Scientists have succeeded for the first time in the SARS-CoV-2 imaging with a helium ion microscope. In contrast to the more conventional electron microscopy, the samples do not need a thin metal coating in helium ion microscopy. This allows interactions between the coronaviruses and their host cell to be observed particularly clearly. The study shows that the helium ion microscope is suitable for imaging coronaviruses – so precisely that the interaction between virus and host cell can be observed.
With scanning electron microscopy (SEM), an electron beam scans the cell and provides an image of the surface structure of the cell occupied by viruses. However, SEM has a disadvantage: the sample becomes electrostatically charged during the microscopy process and must be coated with an electrically conductive coating.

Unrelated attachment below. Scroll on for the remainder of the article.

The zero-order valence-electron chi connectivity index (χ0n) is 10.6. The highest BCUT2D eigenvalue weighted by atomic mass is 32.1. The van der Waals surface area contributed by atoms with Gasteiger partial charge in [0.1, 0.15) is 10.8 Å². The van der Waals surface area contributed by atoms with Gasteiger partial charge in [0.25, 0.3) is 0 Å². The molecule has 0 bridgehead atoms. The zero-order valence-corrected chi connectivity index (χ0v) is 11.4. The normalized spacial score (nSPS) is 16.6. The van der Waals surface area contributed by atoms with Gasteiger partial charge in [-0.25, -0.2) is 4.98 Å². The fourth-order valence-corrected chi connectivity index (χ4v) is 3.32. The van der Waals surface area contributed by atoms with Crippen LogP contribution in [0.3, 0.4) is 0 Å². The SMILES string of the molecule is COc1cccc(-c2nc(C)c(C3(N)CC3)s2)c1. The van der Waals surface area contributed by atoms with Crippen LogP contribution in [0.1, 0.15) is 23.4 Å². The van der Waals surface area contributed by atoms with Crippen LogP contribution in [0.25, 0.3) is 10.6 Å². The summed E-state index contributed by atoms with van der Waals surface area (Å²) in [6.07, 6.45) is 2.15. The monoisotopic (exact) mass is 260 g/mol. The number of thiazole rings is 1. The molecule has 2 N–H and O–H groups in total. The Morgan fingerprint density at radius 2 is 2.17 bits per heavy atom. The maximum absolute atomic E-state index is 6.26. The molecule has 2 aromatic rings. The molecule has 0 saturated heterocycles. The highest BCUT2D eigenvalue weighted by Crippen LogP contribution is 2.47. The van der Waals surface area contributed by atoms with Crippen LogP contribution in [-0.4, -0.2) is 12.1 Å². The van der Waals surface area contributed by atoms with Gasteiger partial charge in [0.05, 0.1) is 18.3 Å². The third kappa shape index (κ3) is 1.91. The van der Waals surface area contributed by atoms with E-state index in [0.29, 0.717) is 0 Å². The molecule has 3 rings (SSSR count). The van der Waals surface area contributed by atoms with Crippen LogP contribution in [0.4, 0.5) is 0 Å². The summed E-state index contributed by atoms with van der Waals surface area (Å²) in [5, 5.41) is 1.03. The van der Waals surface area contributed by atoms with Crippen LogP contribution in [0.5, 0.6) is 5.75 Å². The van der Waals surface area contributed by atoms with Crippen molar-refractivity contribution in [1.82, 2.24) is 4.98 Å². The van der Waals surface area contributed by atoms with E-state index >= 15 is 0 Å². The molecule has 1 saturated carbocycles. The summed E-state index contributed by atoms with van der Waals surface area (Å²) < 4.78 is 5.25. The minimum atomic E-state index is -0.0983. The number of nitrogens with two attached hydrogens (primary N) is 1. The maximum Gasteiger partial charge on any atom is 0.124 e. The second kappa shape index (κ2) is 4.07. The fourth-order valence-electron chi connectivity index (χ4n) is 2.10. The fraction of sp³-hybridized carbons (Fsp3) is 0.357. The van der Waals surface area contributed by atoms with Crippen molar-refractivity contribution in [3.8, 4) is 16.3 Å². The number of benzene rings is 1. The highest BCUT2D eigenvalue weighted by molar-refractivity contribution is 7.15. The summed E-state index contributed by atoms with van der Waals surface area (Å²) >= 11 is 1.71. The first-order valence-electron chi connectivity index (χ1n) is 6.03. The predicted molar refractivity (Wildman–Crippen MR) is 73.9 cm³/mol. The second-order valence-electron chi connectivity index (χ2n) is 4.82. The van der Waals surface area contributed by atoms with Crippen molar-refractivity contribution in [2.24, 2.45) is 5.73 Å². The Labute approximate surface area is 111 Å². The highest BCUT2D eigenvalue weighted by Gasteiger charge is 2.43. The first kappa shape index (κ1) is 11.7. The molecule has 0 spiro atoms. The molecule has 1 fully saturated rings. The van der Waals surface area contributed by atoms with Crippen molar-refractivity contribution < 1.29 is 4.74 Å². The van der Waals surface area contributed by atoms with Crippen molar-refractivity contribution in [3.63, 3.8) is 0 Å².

However, the conductive coating also changes the surface structure of the sample. Helium ion microscopy does not require a coating and therefore allows direct scanning. With the helium ion microscope, a beam of helium ions scans the surface of the sample for SARS-CoV-2 imaging. The helium ion microscope has a higher resolution and a greater depth of field.